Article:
If you’ve ever had to argue your case to an insurance company’s loss adjuster before, you might have some sympathy for Caesars Entertainment right now.
On Friday, Caesars filed a case against their insurers for non-coverage of losses. The filing went to the Clark County District Court in Las Vegas. But the case will also involve a Securities and Exchange Commission investigation.
Caesars’ filing states that it took out wide-ranging property insurance. This policy was supposed to protect the company from “all risk of physical loss or damage.”
It paid its insurance company $25 million in premiums. Then it got stiffed. The insurance payout has a cap of $3.4 billion, so Caesars’ claim could be far worse for their insurers.
The argument is that COVID caused Caesars’ tangible losses. Since their coverage does not explicitly exclude pandemics, Caesars claims the insurance company should cough up.
“Even though the vast majority of the company’s insurance policies do not exclude loss or damage caused by a virus or pandemic,” the filing reads. “The company’s insurance carriers have refused to pay the company’s losses which are estimated to exceed $2 billion.”
The bigger issue
Caesars is one of the big players in the U.S. casino industry. It owns its flagship, Caesars Palace, along with Bally’s Las Vegas (to be rebranded soon). It also owns The Paris and Planet Hollywood on the strip.
Caesars even owns the WSOP brand since it merged with Harrah’s a few years ago. As part of this, the company leases the Rio, though the owners of the Rio aren’t planning to renew the lease after it expires this year.
The filing in Clark County focuses on Caesars’ fifteen Nevada properties, but the implications of the case could extend much further.
In fact, all in all, Caesars and its subsidiaries own something in the region of fifty brick-and-mortar gambling sites. These sites are located across sixteen states.
Caesars want their losses covered for the “Government orders [that] have required, at various times, in various degrees and in various locations, shutdowns, lockdowns, facility closures, quarantines, travel restrictions, and operation restrictions, all of which substantially impacted Caesars’ properties and businesses.”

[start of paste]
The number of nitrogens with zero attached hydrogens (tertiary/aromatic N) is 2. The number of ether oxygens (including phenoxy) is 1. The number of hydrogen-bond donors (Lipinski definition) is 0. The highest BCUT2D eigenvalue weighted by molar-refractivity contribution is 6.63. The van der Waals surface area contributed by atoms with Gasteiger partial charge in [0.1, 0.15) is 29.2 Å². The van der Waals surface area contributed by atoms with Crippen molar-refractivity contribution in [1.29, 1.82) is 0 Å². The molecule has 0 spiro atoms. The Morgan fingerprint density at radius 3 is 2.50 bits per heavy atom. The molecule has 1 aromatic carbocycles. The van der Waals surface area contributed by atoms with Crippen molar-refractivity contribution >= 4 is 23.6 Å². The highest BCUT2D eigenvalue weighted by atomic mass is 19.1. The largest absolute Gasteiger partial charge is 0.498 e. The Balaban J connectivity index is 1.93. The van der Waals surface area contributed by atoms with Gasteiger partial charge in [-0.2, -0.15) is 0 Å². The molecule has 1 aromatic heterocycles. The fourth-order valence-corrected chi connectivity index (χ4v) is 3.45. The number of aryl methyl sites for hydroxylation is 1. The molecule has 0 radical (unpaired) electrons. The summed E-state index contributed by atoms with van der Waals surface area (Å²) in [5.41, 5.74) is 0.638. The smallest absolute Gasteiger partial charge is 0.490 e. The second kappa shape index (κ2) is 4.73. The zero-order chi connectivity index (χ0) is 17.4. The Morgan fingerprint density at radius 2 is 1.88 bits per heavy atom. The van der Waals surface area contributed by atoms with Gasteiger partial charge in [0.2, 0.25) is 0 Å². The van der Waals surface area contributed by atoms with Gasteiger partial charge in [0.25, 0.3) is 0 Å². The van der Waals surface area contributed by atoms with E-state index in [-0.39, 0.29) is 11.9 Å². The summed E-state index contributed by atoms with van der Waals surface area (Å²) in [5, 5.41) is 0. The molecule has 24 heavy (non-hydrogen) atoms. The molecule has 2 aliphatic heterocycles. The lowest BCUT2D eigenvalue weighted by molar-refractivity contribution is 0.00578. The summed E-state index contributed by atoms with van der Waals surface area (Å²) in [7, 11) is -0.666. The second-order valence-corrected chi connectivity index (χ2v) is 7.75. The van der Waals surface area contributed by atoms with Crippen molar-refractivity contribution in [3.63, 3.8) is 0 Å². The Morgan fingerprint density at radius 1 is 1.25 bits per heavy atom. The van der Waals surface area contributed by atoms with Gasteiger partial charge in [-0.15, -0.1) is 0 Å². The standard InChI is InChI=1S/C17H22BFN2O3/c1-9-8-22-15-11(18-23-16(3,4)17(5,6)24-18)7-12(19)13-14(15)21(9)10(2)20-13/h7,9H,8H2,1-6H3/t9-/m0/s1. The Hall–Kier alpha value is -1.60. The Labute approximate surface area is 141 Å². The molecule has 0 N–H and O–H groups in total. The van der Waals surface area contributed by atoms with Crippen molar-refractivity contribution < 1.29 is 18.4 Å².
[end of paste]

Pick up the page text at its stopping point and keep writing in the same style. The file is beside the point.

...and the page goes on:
The figure for Caesars’ losses goes beyond the profits it missed out on during shutdowns. In addition to this, Caesars had to pay for furloughed workers. It also hired crisis management teams and epidemiological experts to advise their businesses.
Caesars claim it drew down $1.6 billion on loans it already had in place. And it set up a further $0.73 billion in additional loans. The interest on that alone must make an insurance company blanche.
The company’s lawyers also mention that Caesars donated $1 million during the period. That feels a little nickel-and-dime-ish in context.
Caesars is not the only company to have struggled to get their insurance companies to pay out. Circus Circus took AIG to court in July 2020 over non-payment on its policy.
Renee M. Finch, an attorney for Circus Circus wrote in the company’s delightfully sassy complaint that “AIG relies on sleight-of-hand, distortions of fact and contortions of law to escape from Circus Circus’s covered claim. But no illusion or death-defying feat can alter the plain language of AIG’s policy and the broad ‘all risks’ coverage that it provides.”
The casino’s problems go beyond the usual insurance rigamarole. Loss adjusters will fight claims however they can. But here they have serious backup from outside sources. An influential statement issued by the American Property Casualty Insurance Association ruled pandemic outbreaks to be uninsurable. This has been a factor in the stonewalling tactics used by insurers.
Circus Circus lost their suit last month. So did Treasure Island, their sister casino, which sued AFM for similar COVID-related losses.
These precedents don’t bode well for Caesars’ suit.
Insurance companies should be worried about overplaying their hands though. A reputation for non-payment is going to hit business from the casino sector hard. In Caesars case, the company needs to calculate whether that hit will amount to $2 billion. Then it has to decide how likely it is to have to pay it anyway. Caesars is hoping for an “amicable settlement.” This means the ball is in the insurer’s metaphorical court. If not, Caesars will meet the insurer in a literal one.
With the exception of Caesars’ filings, which are public, the company is not passing comment to the press on this matter at this time.
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